From Michael Huemer’s brief summary (right near the end of “Analytical Contents” – p. xxv) of Chapter 13 (“From Democracy to Anarchy”) Part 4 (“The Influence of Ideas”), of his newly published book The Problem of Political Authority:
The eventual arrival of anarchy is plausible due to the long-run tendency of human knowledge to progress and to the influence of ideas on the structure of society.
I originally had that up as a Samizdata quote of the day, but there already is one. Apologies for the muddle. However, I didn’t want either to scrub this posting or just leave it hanging about, so instead I am elaborating a little.
I think the word “plausible” in the above quote is apt. We can’t assume this kind of thing. But that doesn’t mean there is no reason to hope for such a thing. Why else would we be bothering?
I now have my copy of this book, and a brief glance through it suggests that there is plenty more SQotD material in it. Indeed, it seems to be the kind of book where you could pretty much pick an SQotD out with a pin.
Why don’t I try that? Let me open the book at random, and pick a paragraph at random, and see if it works as a disembodied quote. There are 365 pages in the entire book. Here is a paragraph from page 234:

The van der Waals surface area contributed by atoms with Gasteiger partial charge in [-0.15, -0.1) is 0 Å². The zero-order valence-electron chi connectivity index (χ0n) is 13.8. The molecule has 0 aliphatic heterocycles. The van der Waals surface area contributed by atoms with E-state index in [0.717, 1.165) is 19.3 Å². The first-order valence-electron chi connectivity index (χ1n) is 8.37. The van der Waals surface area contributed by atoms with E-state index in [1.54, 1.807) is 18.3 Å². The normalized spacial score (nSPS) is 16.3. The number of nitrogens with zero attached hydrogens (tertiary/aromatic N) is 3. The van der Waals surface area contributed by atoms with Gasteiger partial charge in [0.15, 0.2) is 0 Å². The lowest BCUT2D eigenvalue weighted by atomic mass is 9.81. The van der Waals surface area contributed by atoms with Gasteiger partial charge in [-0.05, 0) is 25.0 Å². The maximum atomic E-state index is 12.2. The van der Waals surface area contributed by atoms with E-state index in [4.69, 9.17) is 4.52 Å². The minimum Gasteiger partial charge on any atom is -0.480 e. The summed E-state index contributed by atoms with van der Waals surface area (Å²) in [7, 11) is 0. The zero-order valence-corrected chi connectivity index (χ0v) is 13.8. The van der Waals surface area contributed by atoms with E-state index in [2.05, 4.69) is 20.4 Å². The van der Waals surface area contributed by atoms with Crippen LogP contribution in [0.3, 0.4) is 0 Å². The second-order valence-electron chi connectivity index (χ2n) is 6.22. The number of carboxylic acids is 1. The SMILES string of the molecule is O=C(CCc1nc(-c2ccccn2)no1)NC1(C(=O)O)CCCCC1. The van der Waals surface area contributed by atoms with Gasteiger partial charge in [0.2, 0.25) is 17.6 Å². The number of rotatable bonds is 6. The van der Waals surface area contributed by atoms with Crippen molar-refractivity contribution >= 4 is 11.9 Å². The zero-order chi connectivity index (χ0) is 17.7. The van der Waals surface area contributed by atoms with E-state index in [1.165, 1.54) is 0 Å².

But war is, putting it mildly, expensive. If a pair of agencies go to war with one another, both agencies, including the one that ultimately emerges the victor, will most likely suffer enormous damage to their property and their employees. It is highly improbable that a dispute between two clients would be worth this kind of expense. If at the same time there are other agencies in the region that have not been involved in any wars, the latter agencies will have a powerful economic advantage. In a competitive marketplace, agencies that find peaceful methods of resolving disputes will outperform those that fight unnecessary battles. Because this is easily predictable, each agency should be willing to resolve any dispute peacefully, provided that the other party is likewise willing.
Not original, but not bad. And again, plausible.
I share Michael Huemer’s optimism about the influence of (good) ideas on society. If I did not, I would occupy far less than I actually do occupy of my life arriving at and stating my own ideas, and publicising the ideas of others, such as Michael Huemer.